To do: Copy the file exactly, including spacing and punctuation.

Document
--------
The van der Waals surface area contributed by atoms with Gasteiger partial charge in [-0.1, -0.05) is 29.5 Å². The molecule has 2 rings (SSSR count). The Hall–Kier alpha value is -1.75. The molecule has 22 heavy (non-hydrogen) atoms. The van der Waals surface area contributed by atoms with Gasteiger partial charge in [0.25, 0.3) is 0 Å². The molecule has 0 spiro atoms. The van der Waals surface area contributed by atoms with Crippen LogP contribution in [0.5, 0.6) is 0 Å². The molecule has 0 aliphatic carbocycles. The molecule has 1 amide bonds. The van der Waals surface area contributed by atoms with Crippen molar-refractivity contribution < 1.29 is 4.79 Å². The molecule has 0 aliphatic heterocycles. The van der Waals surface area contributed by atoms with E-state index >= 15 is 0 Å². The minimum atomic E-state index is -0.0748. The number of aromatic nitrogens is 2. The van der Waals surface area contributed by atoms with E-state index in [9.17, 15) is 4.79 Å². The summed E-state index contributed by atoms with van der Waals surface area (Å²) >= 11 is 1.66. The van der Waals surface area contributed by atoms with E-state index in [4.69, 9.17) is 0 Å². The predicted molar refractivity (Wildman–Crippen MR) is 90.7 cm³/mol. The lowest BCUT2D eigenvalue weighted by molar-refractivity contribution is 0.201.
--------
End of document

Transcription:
The van der Waals surface area contributed by atoms with Gasteiger partial charge in [-0.1, -0.05) is 29.5 Å². The molecule has 2 rings (SSSR count). The Hall–Kier alpha value is -1.75. The molecule has 22 heavy (non-hydrogen) atoms. The van der Waals surface area contributed by atoms with Gasteiger partial charge in [0.25, 0.3) is 0 Å². The molecule has 0 spiro atoms. The van der Waals surface area contributed by atoms with Crippen LogP contribution in [0.5, 0.6) is 0 Å². The molecule has 0 aliphatic carbocycles. The molecule has 1 amide bonds. The van der Waals surface area contributed by atoms with Crippen molar-refractivity contribution < 1.29 is 4.79 Å². The molecule has 0 aliphatic heterocycles. The van der Waals surface area contributed by atoms with E-state index >= 15 is 0 Å². The minimum atomic E-state index is -0.0748. The number of aromatic nitrogens is 2. The van der Waals surface area contributed by atoms with E-state index in [9.17, 15) is 4.79 Å². The summed E-state index contributed by atoms with van der Waals surface area (Å²) >= 11 is 1.66. The van der Waals surface area contributed by atoms with E-state index in [4.69, 9.17) is 0 Å². The predicted molar refractivity (Wildman–Crippen MR) is 90.7 cm³/mol. The lowest BCUT2D eigenvalue weighted by molar-refractivity contribution is 0.201.